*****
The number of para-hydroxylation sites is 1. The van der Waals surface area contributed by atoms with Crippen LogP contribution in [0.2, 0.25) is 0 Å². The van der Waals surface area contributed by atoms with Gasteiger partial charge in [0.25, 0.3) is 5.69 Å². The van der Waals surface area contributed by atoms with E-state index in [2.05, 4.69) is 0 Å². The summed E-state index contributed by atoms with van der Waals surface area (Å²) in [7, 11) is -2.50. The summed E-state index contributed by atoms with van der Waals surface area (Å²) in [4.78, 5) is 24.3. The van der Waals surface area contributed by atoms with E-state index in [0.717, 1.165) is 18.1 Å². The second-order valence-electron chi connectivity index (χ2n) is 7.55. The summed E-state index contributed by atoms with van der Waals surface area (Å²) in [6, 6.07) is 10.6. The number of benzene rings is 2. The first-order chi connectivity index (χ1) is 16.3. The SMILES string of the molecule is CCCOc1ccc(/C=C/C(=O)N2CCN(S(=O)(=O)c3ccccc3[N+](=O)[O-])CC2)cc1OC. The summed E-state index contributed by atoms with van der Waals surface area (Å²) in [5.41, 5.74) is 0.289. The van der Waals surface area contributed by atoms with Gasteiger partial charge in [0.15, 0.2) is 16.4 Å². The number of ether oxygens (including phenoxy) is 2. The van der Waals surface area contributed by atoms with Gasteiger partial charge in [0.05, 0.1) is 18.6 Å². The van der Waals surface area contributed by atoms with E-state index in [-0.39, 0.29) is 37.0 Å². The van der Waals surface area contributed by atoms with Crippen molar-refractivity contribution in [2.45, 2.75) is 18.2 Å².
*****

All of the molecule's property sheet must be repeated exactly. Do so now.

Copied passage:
The number of para-hydroxylation sites is 1. The van der Waals surface area contributed by atoms with Crippen LogP contribution in [0.2, 0.25) is 0 Å². The van der Waals surface area contributed by atoms with Gasteiger partial charge in [0.25, 0.3) is 5.69 Å². The van der Waals surface area contributed by atoms with E-state index in [2.05, 4.69) is 0 Å². The summed E-state index contributed by atoms with van der Waals surface area (Å²) in [7, 11) is -2.50. The summed E-state index contributed by atoms with van der Waals surface area (Å²) in [4.78, 5) is 24.3. The van der Waals surface area contributed by atoms with E-state index in [0.717, 1.165) is 18.1 Å². The second-order valence-electron chi connectivity index (χ2n) is 7.55. The summed E-state index contributed by atoms with van der Waals surface area (Å²) in [6, 6.07) is 10.6. The number of benzene rings is 2. The first-order chi connectivity index (χ1) is 16.3. The SMILES string of the molecule is CCCOc1ccc(/C=C/C(=O)N2CCN(S(=O)(=O)c3ccccc3[N+](=O)[O-])CC2)cc1OC. The summed E-state index contributed by atoms with van der Waals surface area (Å²) in [5.41, 5.74) is 0.289. The van der Waals surface area contributed by atoms with Gasteiger partial charge in [0.15, 0.2) is 16.4 Å². The number of ether oxygens (including phenoxy) is 2. The van der Waals surface area contributed by atoms with Gasteiger partial charge in [0.05, 0.1) is 18.6 Å². The van der Waals surface area contributed by atoms with E-state index in [-0.39, 0.29) is 37.0 Å². The van der Waals surface area contributed by atoms with Crippen molar-refractivity contribution in [2.45, 2.75) is 18.2 Å².